JP: As a country, we are not prepared for cyberterrorism and people aren’t thinking about it. It doesn’t come up in the debates, but it’s serious.
BC: It bothered me that people didn’t seem more upset about it when it came out immediately after the last election. And I think that was because people didn’t see cyber work against politicians as a threat to them and their way of life. So one of the things we tried to do with this book is to show: Man, that’s the tip of the iceberg. Nearly everything we have is dependent in some way or another on the internet, and if it all goes south at once we could be in deep trouble for a long time. Everybody would be bothered if the lights didn’t come on.
This book has got to be the most topical thriller ever written. You’ve got Russian hacking, ISIS, there’s an oblique mention of Black Lives Matter. You talk about fake news, conspiracy theories. You talk about the Flint water crisis. There’s even a scene about the Affordable Care Act—not exactly the stuff of most thrillers.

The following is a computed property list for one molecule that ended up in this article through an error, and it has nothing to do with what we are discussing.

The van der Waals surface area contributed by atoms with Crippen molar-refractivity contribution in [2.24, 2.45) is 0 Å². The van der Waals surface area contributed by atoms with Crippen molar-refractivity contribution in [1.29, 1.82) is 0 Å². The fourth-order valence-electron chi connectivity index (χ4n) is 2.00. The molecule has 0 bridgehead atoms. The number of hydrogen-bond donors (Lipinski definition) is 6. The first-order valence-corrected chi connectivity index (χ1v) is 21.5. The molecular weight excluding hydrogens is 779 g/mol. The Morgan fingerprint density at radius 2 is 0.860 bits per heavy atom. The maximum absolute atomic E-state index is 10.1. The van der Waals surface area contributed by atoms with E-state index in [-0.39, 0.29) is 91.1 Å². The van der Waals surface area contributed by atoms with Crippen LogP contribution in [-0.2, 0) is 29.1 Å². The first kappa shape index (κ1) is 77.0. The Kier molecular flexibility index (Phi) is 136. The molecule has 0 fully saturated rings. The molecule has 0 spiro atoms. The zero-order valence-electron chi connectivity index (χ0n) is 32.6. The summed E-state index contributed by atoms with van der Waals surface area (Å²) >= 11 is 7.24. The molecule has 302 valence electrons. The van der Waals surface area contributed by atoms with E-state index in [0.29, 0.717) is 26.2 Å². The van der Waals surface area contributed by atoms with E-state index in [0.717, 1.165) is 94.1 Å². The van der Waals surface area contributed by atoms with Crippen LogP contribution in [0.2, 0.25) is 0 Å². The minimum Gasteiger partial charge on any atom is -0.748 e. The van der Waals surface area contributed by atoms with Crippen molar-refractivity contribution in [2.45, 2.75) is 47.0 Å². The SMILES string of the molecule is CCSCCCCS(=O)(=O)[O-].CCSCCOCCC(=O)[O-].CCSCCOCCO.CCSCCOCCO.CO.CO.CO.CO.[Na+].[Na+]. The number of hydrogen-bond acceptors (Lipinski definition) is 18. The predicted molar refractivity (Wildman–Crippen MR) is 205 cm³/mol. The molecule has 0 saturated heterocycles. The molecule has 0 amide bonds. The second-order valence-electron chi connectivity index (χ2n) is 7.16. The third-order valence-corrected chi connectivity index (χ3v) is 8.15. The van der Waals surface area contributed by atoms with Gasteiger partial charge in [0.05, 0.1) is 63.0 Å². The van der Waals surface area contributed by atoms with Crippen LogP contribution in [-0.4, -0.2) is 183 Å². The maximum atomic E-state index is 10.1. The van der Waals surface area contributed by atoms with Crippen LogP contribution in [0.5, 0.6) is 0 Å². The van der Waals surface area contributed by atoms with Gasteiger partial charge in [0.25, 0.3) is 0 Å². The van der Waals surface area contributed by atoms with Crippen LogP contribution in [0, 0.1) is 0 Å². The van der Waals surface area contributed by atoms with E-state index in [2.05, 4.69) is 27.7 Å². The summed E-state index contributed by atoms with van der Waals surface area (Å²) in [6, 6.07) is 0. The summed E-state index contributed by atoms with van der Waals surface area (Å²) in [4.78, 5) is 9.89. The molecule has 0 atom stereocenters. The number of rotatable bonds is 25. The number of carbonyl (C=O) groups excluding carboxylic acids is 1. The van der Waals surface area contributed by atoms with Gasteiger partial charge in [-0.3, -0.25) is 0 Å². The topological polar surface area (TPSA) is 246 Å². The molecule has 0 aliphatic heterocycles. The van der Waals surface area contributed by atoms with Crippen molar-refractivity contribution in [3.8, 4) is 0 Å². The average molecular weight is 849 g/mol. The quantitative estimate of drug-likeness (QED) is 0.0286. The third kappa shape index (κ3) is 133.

BC: [Chuckles] It’s a much more abbreviated list than it started out.
What was the idea of cramming in so many hot-button topics?
JP: What was on our mind is how complicated this job is. It never stops coming at you. It’s not like, “Okay, we’ve got a big emergency, so everything else has to stop.” It doesn’t stop.
BC: You don’t get to stop doing everything else just because something’s moved up to the front burner. You still have to find a way to manage it all.
President Bush took up painting after his presidency. President Obama is working on a show for Netflix. Is there something about getting out of the White House that leaves you feeling like you need a creative outlet?
BC: Not to me. I just always wanted to do this. Bob Barnett tried to get me to write mysteries the minute I walked out of the door of the White House, and I just was too busy starting my new life. So I just thought I might do it now.